Sarasota and other Florida eats.

Florida spring training kind of sucks, in my professional opinion, because the sites are so far apart and several are wastelands for decent food. I found a handful of decent spots in my week there this year, along with a lot of mediocrity, but I’ll just focus on the good here, including the fact that Sarasota of all places has a decent little food and coffee scene happening.

Baker & Wife is a farm-to-table type of place in Sarasota, recommended to me by a friend who lives nearby, and I was impressed by both the vegetable dishes and, as you’d expect from the name, the dessert. I went with two starters rather than a main, a salad of roasted yellow beets with goat cheese, pesto, and pine nuts, along with crab cakes with a spicy green papaya slaw; of all of that, the only aspect I didn’t care for was the slaw, which tasted too much of fish sauce. The beets were really spectacular, although I am a fan of roasted beets in any form, but I think they pair so well with goat cheese, any kind of nuts, and the salty, bright punch of the pesto. Dessert, I had the “baker’s bannoffie pie,” and I’ll let the menu describe it: “pecan and graham cracker crust, house made banana & vanilla bean pudding, chocolate chips, caramel, cream.” It was that good and then some. It all worked so well together.

Perq is a new third-wave coffee bar in Sarasota, using beans from various artisan roasters around the country, and offering numerous cold-brew and single-origin espresso options along with the usual. It’s a sizable cafe too, unlike a lot of third-wave spots, and they appear to rotate through various roasters – they had a number of I knew from my travels and when I chatted up one of the baristas, he mentioned several other great roasters they’ve used, like heart, Sightglass, Four barrel, Counter Culture, and more.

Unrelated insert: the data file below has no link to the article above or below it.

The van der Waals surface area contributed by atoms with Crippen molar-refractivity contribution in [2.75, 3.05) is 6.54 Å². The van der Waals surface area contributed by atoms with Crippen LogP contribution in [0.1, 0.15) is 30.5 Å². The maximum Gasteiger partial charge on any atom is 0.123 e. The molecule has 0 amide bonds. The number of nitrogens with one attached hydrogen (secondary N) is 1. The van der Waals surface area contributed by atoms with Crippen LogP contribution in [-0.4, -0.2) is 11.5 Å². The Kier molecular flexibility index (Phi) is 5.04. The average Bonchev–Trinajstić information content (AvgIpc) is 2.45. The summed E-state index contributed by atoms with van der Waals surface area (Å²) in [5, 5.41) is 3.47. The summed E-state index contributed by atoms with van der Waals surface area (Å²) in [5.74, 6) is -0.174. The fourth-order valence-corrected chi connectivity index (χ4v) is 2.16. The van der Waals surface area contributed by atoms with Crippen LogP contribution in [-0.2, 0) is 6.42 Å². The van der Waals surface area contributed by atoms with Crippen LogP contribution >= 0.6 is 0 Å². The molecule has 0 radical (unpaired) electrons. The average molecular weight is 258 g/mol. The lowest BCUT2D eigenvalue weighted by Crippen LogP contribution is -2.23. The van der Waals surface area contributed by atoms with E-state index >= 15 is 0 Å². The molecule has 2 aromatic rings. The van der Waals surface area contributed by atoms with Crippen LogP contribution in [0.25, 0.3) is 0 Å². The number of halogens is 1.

I had half a decent meal at Selva, a Peruvian restaurant downtown, where the ceviche was very good and the entree I had was not. The ceviche isn’t truly traditional; they have numerous combinations that include various fruits, acids, and types of fish, and the tuna/watermelon ceviche I got had larger pieces of fish than I’m used to seeing in ceviche. It came with a spicy lime sauce for dipping or pouring to taste, and I would recommend using that if you end up here. But the main course was kind of a mess – a duck breast that was cooked very inconsistently, and served with a risotto that was anything but.

There’s also a tiny Buddy Brew location right near Selva, at the entrance to the parking garage downtown not far from Tamiami Trail. I would go to Perq before this, but Buddy Brew is solid.

Elsewhere in the state, I discovered the brand new Foxtail Coffee in Orlando’s Winter Park neighborhood thanks to a scout’s recommendation, and both times I went there was a line out the door. They had four coffees available from different countries; I tried their espresso one day and an Ethiopian Yirgacheffe pour-over the next, the latter of which came with a roasting demonstration from Iain, one of the owners and a baseball fan as well. It’s right near the old location of the Ravenous Pig, which has moved into the old Cask & Larder space but which I can report is still some of the best food to be had in the Orlando area.

Near the Jupiter complex is a very unassuming little coffee shop and roaster called Oceana, which does a lot of single origins as well but roasts most of them darker than I tend to like. Their pour-over options are the way to go – I had an Ethiopian the first day I was there, and I’ll be honest in that I was so in need of the caffeine I don’t remember much beyond the sheer pleasure of feeling it hit my bloodstream. Pass on the espresso as their extraction rate is way too high and the result is watery.